How to find Free Mannequins, and why a free mannequin “isn’t always free”
If you notice that a retail chain is closing a store ask them what they are doing with their mannequins. Because they just might let you have them for free.
Retailers frequently toss mannequins in dumpsters behind the mall if they aren’t sending the mannequins to another one of their locations. Or if they aren’t calling a mannequin liquidator like Mannequin Madness to come and recycle the mannequins for them.
That is why dumpster diving at a mall is often one of the best places to find a free mannequin. If dumpster diving is not your thing, try searching websites like Freecycle and Craigslist.
However a word (actually a sentence) of caution about free mannequins: If the mannequin has a missing or broken limb, it can be next to impossible to find the replacement part. We know this for a fact because our business at Mannequin Madness is buying and selling used mannequins.
Sometimes the time and effort required to find replacement parts for a “free mannequin” cancels out the savings. That is what we mean by “free isn’t free.”
We have a mannequin boneyard of spare mannequin limbs that we’ve acquired from recycling mannequins from retail chains. We always have customers are coming to our warehouse looking for an arm or hand for the “free” mannequin they acquired from somewhere. Usually they leave disappointed or else they go through great lengths to put a “square peg in a round hole” to make something fit.
If you are using the mannequin for an art project, if it has broken or missing limbs, this probably doesn’t matter to you. (See our Mannequin Art board on Pinterest for ideas)
Or if the mannequin has all its parts and just needs refinishing, then getting a free mannequin is a good value. You can either DIY or use a mannequin refinisher, like Mannequin Recovery who did this before and after project below.
But if you are using the mannequin to SELL something either online or in person – a broken, wobbly mannequin or one with a missing part actually detracts from what you are selling.
For example, if you were house hunting, what would you think if you saw a house with no curb appeal, peeling paint and broken windows? No matter how beautiful the house might be on the inside, you will automatically think less of it based on what you see on the outside.
The same is true when people see a damaged mannequin displaying clothing. It reflects negatively on the goods and the store.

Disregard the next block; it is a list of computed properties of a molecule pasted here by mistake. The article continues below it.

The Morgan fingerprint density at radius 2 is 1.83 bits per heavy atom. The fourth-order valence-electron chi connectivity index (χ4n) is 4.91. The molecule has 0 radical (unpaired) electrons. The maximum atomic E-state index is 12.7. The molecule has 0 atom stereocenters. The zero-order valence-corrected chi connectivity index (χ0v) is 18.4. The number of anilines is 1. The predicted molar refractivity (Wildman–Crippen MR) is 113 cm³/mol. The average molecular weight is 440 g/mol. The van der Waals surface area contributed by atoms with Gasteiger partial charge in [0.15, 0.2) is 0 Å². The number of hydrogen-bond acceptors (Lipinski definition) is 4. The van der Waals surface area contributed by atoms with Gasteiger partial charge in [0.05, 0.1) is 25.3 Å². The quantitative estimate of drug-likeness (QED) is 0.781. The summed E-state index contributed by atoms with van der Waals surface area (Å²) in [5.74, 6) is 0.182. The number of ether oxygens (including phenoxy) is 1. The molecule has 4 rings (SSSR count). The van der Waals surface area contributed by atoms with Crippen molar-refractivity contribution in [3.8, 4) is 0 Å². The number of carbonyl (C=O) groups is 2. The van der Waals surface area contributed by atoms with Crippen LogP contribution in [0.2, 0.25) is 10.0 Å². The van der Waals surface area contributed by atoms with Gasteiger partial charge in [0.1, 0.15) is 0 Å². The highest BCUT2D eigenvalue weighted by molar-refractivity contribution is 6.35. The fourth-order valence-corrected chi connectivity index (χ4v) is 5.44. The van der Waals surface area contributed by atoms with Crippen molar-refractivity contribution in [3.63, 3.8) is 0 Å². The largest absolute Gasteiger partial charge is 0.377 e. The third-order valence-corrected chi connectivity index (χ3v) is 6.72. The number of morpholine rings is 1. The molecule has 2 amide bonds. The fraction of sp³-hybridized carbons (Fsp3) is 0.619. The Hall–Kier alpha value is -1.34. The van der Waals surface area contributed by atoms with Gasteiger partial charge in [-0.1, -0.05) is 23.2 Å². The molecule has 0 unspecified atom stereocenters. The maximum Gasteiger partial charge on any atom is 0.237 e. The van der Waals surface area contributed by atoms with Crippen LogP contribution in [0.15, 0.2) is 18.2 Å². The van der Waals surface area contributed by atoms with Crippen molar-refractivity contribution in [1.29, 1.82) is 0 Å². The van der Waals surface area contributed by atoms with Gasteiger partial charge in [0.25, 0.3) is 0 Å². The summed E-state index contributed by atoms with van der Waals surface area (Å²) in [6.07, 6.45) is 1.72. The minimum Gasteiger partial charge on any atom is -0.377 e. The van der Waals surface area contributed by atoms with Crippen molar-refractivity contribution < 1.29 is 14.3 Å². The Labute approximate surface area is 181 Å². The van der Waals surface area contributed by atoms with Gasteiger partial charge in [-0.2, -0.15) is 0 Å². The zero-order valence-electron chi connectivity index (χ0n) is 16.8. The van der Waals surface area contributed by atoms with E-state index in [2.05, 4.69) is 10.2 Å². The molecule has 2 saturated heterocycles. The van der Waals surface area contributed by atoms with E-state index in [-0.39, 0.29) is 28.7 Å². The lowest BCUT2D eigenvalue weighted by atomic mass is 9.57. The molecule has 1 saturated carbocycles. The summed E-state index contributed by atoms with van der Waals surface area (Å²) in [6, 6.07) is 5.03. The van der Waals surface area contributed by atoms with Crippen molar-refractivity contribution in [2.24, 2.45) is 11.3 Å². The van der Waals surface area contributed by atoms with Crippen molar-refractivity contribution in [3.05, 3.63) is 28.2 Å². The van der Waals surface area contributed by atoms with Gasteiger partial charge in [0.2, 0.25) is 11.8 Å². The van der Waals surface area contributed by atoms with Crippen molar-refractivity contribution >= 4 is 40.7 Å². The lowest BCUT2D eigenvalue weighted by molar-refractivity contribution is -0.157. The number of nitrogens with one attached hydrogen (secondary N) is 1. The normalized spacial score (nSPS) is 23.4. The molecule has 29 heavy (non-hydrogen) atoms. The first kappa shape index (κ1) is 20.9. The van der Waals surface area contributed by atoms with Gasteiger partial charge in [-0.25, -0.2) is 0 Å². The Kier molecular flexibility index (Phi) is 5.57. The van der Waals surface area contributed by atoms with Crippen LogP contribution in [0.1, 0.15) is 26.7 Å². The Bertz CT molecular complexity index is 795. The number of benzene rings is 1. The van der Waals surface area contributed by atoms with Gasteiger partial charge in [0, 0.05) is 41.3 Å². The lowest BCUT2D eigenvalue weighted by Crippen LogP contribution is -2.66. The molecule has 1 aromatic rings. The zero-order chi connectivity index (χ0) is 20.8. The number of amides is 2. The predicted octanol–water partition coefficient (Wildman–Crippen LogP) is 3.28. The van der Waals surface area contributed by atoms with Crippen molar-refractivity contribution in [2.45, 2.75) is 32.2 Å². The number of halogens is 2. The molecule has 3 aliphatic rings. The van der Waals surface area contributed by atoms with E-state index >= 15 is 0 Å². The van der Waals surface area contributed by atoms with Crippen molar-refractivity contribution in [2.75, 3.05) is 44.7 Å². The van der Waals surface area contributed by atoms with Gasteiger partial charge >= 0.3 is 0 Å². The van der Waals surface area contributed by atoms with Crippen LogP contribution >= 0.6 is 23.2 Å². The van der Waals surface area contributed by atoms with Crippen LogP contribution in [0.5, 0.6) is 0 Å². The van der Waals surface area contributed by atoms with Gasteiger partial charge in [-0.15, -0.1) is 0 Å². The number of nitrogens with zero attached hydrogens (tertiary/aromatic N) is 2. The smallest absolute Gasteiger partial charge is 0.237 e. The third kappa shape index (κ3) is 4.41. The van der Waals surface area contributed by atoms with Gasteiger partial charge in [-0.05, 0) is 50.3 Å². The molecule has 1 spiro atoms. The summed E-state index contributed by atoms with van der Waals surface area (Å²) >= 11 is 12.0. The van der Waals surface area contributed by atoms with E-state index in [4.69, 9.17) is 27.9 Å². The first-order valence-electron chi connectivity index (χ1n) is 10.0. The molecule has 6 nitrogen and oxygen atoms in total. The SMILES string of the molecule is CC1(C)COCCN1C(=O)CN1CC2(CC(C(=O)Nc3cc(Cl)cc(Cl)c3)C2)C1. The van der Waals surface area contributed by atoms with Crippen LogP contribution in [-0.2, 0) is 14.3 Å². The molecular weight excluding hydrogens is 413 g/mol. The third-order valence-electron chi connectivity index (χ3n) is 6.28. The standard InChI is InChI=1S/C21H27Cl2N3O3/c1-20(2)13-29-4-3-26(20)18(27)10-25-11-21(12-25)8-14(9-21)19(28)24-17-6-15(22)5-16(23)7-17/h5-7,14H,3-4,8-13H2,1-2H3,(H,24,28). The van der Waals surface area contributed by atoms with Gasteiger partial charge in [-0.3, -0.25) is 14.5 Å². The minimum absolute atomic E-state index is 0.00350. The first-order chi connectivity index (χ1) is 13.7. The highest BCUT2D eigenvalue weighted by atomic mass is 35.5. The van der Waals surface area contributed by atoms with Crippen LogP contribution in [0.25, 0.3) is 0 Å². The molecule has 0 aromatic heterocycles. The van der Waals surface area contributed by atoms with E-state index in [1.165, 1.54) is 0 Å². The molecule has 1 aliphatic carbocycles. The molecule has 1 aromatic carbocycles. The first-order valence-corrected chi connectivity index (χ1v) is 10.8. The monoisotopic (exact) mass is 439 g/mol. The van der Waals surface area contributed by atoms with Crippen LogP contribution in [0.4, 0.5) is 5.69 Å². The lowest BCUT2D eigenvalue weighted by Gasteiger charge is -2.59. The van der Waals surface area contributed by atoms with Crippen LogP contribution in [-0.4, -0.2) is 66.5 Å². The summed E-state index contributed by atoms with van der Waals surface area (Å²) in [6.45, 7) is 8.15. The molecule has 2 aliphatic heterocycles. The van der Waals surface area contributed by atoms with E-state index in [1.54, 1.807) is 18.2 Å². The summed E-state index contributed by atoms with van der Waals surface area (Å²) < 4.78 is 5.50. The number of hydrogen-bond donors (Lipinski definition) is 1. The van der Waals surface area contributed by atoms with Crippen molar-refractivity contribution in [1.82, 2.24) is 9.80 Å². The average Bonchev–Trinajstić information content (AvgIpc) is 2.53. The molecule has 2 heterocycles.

Unfortunately mannequin parts aren’t really interchangeable. Every manufacturer has different types of stands and hardware to attach the limbs to the body. If you have a late model mannequin that was imported from China, there is a good chance that these hand and hardware attachments MIGHT fit. And if your mannequin has a hole in the bottom of the foot, there is a chance that these stands MIGHT fit.
The best alternative to a free mannequin is buying a used or as we like to say, a “pre-owned mannequin.”
A pre-owned mannequin is like buying a pre-owned luxury car. You are getting a brand name product at a deeply reduced price because it was used briefly by someone who had deep pockets.
It happens all the time in retail, especially luxury retailers. They keep a mannequin for a short period of time and get rid of it – not because it is damaged – just because it is no longer the latest fashion. So they call companies like ours to haul away their “unwanted” mannequins.
It is not uncommon for us to sell a mannequin that would normally cost $900- $1,000 brand new for $150-$350. And the mannequin will have all its parts and often will have no (or minimal) signs of wear and tear.
Judi Henderson is the owner of Mannequin Madness. She became an “accidental mid-life entrepreneur” after a search on Craigslist for Tina Turner concert tickets resulted in her buying 50 mannequins. Since 2001 she has been selling new and used mannequins and publishing tutorials for DIY mannequin projects like the Dress Form Christmas trees.That is why she is called “the Queen of Mannequins". Reach me
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